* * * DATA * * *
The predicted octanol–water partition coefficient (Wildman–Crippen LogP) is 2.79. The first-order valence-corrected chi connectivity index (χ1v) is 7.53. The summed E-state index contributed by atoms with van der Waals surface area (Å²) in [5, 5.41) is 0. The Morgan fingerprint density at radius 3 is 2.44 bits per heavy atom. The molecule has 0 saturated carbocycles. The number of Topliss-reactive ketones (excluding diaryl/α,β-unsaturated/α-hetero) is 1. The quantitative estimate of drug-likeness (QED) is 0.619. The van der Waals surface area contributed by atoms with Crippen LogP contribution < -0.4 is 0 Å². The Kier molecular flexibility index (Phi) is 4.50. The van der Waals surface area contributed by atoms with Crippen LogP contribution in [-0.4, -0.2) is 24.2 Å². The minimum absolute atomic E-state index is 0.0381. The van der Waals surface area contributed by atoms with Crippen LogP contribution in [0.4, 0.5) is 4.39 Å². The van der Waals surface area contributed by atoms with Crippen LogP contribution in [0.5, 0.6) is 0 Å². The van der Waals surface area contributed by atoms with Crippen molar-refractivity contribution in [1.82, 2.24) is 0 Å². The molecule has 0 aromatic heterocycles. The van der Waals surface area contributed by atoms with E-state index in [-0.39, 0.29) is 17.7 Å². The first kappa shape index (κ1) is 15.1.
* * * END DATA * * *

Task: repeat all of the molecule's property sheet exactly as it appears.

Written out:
The predicted octanol–water partition coefficient (Wildman–Crippen LogP) is 2.79. The first-order valence-corrected chi connectivity index (χ1v) is 7.53. The summed E-state index contributed by atoms with van der Waals surface area (Å²) in [5, 5.41) is 0. The Morgan fingerprint density at radius 3 is 2.44 bits per heavy atom. The molecule has 0 saturated carbocycles. The number of Topliss-reactive ketones (excluding diaryl/α,β-unsaturated/α-hetero) is 1. The quantitative estimate of drug-likeness (QED) is 0.619. The van der Waals surface area contributed by atoms with Crippen LogP contribution < -0.4 is 0 Å². The Kier molecular flexibility index (Phi) is 4.50. The van der Waals surface area contributed by atoms with Crippen LogP contribution in [-0.4, -0.2) is 24.2 Å². The minimum absolute atomic E-state index is 0.0381. The van der Waals surface area contributed by atoms with Crippen LogP contribution in [0.4, 0.5) is 4.39 Å². The van der Waals surface area contributed by atoms with Crippen LogP contribution in [0.5, 0.6) is 0 Å². The van der Waals surface area contributed by atoms with Crippen molar-refractivity contribution in [1.82, 2.24) is 0 Å². The molecule has 0 aromatic heterocycles. The van der Waals surface area contributed by atoms with E-state index in [-0.39, 0.29) is 17.7 Å². The first kappa shape index (κ1) is 15.1.